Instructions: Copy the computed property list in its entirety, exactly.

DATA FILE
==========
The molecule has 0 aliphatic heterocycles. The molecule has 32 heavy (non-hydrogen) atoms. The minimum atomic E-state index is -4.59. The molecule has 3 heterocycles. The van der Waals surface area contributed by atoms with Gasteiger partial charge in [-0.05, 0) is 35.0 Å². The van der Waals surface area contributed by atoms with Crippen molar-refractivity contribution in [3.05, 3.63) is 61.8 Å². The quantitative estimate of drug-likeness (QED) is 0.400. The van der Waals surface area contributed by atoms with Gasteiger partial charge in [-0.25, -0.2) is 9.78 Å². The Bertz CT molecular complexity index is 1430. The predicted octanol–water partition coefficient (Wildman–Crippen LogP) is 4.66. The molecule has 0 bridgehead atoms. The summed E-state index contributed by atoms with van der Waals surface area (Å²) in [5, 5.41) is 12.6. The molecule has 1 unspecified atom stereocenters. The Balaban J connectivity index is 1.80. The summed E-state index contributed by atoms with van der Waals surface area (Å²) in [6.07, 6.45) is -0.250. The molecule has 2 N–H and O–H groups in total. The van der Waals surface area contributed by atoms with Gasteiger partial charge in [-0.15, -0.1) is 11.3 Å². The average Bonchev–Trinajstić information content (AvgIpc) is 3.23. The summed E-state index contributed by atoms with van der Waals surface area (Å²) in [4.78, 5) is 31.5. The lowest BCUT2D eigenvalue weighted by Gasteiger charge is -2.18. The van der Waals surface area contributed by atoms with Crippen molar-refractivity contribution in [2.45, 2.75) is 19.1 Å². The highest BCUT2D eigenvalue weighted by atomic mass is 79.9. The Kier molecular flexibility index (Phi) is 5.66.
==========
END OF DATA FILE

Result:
The molecule has 0 aliphatic heterocycles. The molecule has 32 heavy (non-hydrogen) atoms. The minimum atomic E-state index is -4.59. The molecule has 3 heterocycles. The van der Waals surface area contributed by atoms with Gasteiger partial charge in [-0.05, 0) is 35.0 Å². The van der Waals surface area contributed by atoms with Crippen molar-refractivity contribution in [3.05, 3.63) is 61.8 Å². The quantitative estimate of drug-likeness (QED) is 0.400. The van der Waals surface area contributed by atoms with Gasteiger partial charge in [-0.25, -0.2) is 9.78 Å². The Bertz CT molecular complexity index is 1430. The predicted octanol–water partition coefficient (Wildman–Crippen LogP) is 4.66. The molecule has 0 bridgehead atoms. The summed E-state index contributed by atoms with van der Waals surface area (Å²) in [5, 5.41) is 12.6. The molecule has 1 unspecified atom stereocenters. The Balaban J connectivity index is 1.80. The summed E-state index contributed by atoms with van der Waals surface area (Å²) in [6.07, 6.45) is -0.250. The molecule has 2 N–H and O–H groups in total. The van der Waals surface area contributed by atoms with Gasteiger partial charge in [-0.15, -0.1) is 11.3 Å². The average Bonchev–Trinajstić information content (AvgIpc) is 3.23. The summed E-state index contributed by atoms with van der Waals surface area (Å²) in [4.78, 5) is 31.5. The lowest BCUT2D eigenvalue weighted by Gasteiger charge is -2.18. The van der Waals surface area contributed by atoms with Crippen molar-refractivity contribution in [2.45, 2.75) is 19.1 Å². The highest BCUT2D eigenvalue weighted by atomic mass is 79.9. The Kier molecular flexibility index (Phi) is 5.66.